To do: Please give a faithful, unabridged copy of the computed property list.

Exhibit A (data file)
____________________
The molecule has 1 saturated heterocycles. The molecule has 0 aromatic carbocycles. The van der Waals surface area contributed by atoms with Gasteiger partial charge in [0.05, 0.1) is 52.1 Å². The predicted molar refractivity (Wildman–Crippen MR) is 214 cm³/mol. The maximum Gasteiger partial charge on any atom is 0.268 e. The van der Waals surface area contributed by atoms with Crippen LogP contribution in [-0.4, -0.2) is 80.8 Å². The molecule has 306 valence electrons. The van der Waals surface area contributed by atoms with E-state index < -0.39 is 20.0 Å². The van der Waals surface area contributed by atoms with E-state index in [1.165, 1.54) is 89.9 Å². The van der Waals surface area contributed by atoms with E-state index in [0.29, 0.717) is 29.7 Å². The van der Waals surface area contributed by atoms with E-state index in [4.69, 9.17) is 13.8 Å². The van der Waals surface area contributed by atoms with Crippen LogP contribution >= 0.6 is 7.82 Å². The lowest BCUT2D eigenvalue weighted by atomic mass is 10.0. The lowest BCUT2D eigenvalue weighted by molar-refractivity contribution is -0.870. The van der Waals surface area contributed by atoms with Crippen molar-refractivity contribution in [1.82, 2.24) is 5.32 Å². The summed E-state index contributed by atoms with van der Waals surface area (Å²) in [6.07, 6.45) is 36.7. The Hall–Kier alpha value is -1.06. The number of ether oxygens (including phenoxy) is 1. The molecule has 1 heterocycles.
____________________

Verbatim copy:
The molecule has 1 saturated heterocycles. The molecule has 0 aromatic carbocycles. The van der Waals surface area contributed by atoms with Gasteiger partial charge in [0.05, 0.1) is 52.1 Å². The predicted molar refractivity (Wildman–Crippen MR) is 214 cm³/mol. The maximum Gasteiger partial charge on any atom is 0.268 e. The van der Waals surface area contributed by atoms with Crippen LogP contribution in [-0.4, -0.2) is 80.8 Å². The molecule has 306 valence electrons. The van der Waals surface area contributed by atoms with E-state index < -0.39 is 20.0 Å². The van der Waals surface area contributed by atoms with E-state index in [1.165, 1.54) is 89.9 Å². The van der Waals surface area contributed by atoms with E-state index in [0.29, 0.717) is 29.7 Å². The van der Waals surface area contributed by atoms with E-state index in [4.69, 9.17) is 13.8 Å². The van der Waals surface area contributed by atoms with Crippen LogP contribution >= 0.6 is 7.82 Å². The lowest BCUT2D eigenvalue weighted by atomic mass is 10.0. The lowest BCUT2D eigenvalue weighted by molar-refractivity contribution is -0.870. The van der Waals surface area contributed by atoms with Crippen molar-refractivity contribution in [1.82, 2.24) is 5.32 Å². The summed E-state index contributed by atoms with van der Waals surface area (Å²) in [6.07, 6.45) is 36.7. The Hall–Kier alpha value is -1.06. The number of ether oxygens (including phenoxy) is 1. The molecule has 1 heterocycles.